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Australia’s Daily Pulse: Key Insights and Surprises You Can’t Miss!

Australia’s Daily Pulse: Key Insights and Surprises You Can’t Miss!

Insight Point: Over the weekend, several tech-related news stories emerged in Australia, including a fine issued to a social media platform for failing to respond to reports of child sexual exploitation, Microsoft’s completion of its acquisition of Activision Blizzard, reports of new iPads being unveiled this week, the introduction of a data breach reporting scheme in Queensland, and a legal battle between News Corp and Google over the ban of an Australian startup.

1. Australia fines social media platform X for non-compliance with child sexual exploitation reports: Elon Musk’s X (formerly known as Twitter) has been issued an infringement notice of $610,500 for failing to respond to reports of child sexual exploitation. The eSafety Commissioner also issued legal notices to Google, TikTok, Twitch, and Discord under Australia’s Online Safety Act. Google escaped a fine but received a formal warning.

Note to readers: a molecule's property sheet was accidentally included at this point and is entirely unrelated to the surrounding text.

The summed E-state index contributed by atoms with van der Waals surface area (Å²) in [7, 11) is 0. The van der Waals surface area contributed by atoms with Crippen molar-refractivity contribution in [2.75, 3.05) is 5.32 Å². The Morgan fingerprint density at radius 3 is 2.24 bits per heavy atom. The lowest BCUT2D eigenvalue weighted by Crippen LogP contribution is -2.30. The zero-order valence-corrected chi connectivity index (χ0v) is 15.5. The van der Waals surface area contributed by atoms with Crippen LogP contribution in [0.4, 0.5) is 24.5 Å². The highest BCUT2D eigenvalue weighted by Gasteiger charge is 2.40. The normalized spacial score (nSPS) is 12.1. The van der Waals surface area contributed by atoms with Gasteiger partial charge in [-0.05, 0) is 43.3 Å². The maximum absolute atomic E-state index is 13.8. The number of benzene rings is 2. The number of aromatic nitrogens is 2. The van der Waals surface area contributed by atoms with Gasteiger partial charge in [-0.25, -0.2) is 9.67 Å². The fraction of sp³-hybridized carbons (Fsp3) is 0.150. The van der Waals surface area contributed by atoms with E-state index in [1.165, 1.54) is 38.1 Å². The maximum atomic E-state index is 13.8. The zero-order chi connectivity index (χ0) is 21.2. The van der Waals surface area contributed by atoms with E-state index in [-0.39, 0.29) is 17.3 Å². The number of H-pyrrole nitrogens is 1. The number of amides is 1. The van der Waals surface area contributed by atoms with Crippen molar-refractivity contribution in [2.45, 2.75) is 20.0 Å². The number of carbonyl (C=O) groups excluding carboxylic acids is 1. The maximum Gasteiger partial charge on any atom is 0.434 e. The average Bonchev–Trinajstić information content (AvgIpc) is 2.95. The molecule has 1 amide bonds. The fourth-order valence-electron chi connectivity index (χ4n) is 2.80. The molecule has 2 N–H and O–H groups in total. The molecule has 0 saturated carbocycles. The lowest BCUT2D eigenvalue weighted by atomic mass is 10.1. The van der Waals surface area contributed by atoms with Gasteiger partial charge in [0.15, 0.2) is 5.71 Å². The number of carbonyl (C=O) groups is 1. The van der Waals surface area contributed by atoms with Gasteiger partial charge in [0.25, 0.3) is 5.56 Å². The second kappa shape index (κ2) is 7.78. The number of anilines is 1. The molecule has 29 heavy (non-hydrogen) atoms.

2. Microsoft completes acquisition of Activision Blizzard: Microsoft finalized its purchase of gaming company Activision Blizzard for $US69 billion. This acquisition marks the end of a two-year fight with regulators who attempted to block the deal.

3. Apple set to unveil upgraded iPads: Apple is expected to announce refreshed versions of the iPad Air, iPad mini, and the base model iPad this week. The updates are likely to include smaller spec bump updates rather than significant design changes. The announcements will be made on Apple’s website and YouTube channel.

4. Queensland introduces mandatory data breach reporting scheme: Queensland has introduced a Bill to set up a data breach notification scheme. This scheme requires Queensland government agencies to take containment steps if a breach is suspected and allows up to 30 days to assess the incident.

5. Legal battle between News Corp and Google: News Corp chairman Lachlan Murdoch made a plea to Google boss Sundar Pichai to remove a ban on an Australian startup he backed. Google refused and declared it would take its chances in court. The startup, Unlockd, is undertaking legal action to show that Google acted in an anti-competitive manner by banning its app from Google’s platforms.

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Akash Osta